The Senate and House appear headed for a standoff over competing bills to authorize sanctions on Russia and provide aid to Ukraine, potentially prolonging Congress' inaction over the two weeks since Russian President Vladimir Putin's military intervention in the Crimean peninsula.
The Democratic-controlled Senate advanced its legislation in a 78-17 procedural vote Monday, sparing President Barack Obama an embarrassing setback while he uses his weeklong overseas trip to lobby allies to punish Moscow. But Senate Majority Leader Harry Reid seemed in no mood to compromise with Republicans who oppose changes in the bill relating to the International Monetary Fund.
Reid focused his ire on Republican senators who delayed his bill before lawmakers went on a break March 14. He urged them to consider "how their obstruction affects United States' national security as well as the people of Ukraine" and said their delay of any congressional action "sent a dangerous message to Russian leaders."
"Since a few Republicans blocked these important sanctions last work period, Russian lawmakers voted to annex Crimea and Russian forces have taken over Ukrainian military bases," Reid said. "It's impossible to know whether events would have unfolded differently if the United States had responded to Russian aggression with a strong, unified voice."
Full passage of the Senate bill is likely later this week. But members of the Republican-led House of Representatives are preparing to write their own Russia sanctions bill at a meeting of the Foreign Affairs Committee on Tuesday, supplementing the aid legislation they passed earlier this month. Neither includes any reference to IMF reforms, which House Speaker John Boehner has called unnecessary.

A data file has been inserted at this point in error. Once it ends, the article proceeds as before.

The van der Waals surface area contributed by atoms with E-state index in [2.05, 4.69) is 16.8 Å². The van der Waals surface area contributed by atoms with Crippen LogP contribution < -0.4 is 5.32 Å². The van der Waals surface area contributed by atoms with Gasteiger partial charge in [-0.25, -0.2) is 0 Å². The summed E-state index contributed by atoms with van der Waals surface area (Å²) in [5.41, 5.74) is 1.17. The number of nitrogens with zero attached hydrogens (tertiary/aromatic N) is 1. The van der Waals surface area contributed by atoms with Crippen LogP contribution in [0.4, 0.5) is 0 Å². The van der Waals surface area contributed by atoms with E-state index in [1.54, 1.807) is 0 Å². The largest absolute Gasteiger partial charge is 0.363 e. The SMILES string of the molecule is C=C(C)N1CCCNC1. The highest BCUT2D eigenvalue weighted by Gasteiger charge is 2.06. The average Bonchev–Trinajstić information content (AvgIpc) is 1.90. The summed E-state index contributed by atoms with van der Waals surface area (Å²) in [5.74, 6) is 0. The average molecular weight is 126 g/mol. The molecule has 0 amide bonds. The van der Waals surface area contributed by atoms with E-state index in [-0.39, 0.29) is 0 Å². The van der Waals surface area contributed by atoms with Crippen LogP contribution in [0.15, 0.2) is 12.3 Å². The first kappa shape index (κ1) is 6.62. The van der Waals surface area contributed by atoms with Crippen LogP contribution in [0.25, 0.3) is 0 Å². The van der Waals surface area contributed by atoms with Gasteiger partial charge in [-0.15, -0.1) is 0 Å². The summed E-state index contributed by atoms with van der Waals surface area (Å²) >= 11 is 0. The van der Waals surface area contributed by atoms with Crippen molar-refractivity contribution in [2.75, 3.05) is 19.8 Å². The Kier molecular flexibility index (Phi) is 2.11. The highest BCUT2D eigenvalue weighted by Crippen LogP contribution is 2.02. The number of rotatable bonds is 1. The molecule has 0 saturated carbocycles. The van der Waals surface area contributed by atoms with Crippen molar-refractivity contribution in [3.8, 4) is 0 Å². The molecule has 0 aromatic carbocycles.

At issue are changes that would increase the power of emerging countries in the IMF and shift some $63 billion from a crisis fund to a general account the lending body can use for economic stabilization operations around the world.
Republicans have long spurned the administration's attempt to ratify the IMF revisions, saying they would increase the exposure of US taxpayers in foreign bailouts. Making the shift now, opponents argue, also would marginally increase Russia's voting power over the fund's finances.
The Obama administration and Democrats counter that unless the US approves the new rules, Washington will lose its influence at the IMF and hamper the body's ability to avert economic meltdowns in places precisely like Ukraine. The US is the only major country that has yet to sign off.
Reid's charge came despite widespread bipartisan support for providing Ukraine with aid and hitting Putin's government with sanctions. Republican congressional aides noted the House has passed different legislation, meaning the Senate bill could not have become law before recess anyhow. They blamed Reid and Democrats for blocking the Senate from taking up the House legislation.
Reid "sounds completely unhinged," fired back Michael Steel, spokesman for House Speaker John Boehner, said. "The House has acted, and is continuing to act, in a reasonable and responsible way to give the White House the tools it needs to hold President Putin accountable."
The Senate bill includes a proposal from one of Obama's fiercest critics, Republican Sen. John McCain, enabling the president to impose economic penalties on Russian government officials for corruption even within Russia's own borders. The broadness of the authorization is unprecedented for Russia, even if applying the sanctions would be at Obama's discretion.
With American officials warning Russia could opt to expand farther into Ukraine, McCain urged his colleagues to look beyond the IMF provisions. He stressed the need for Congress to pass the Senate bill quickly.
"If we do not send this message now," McCain said, "Putin will be encouraged to enact further acts of aggression against Crimea and in the region."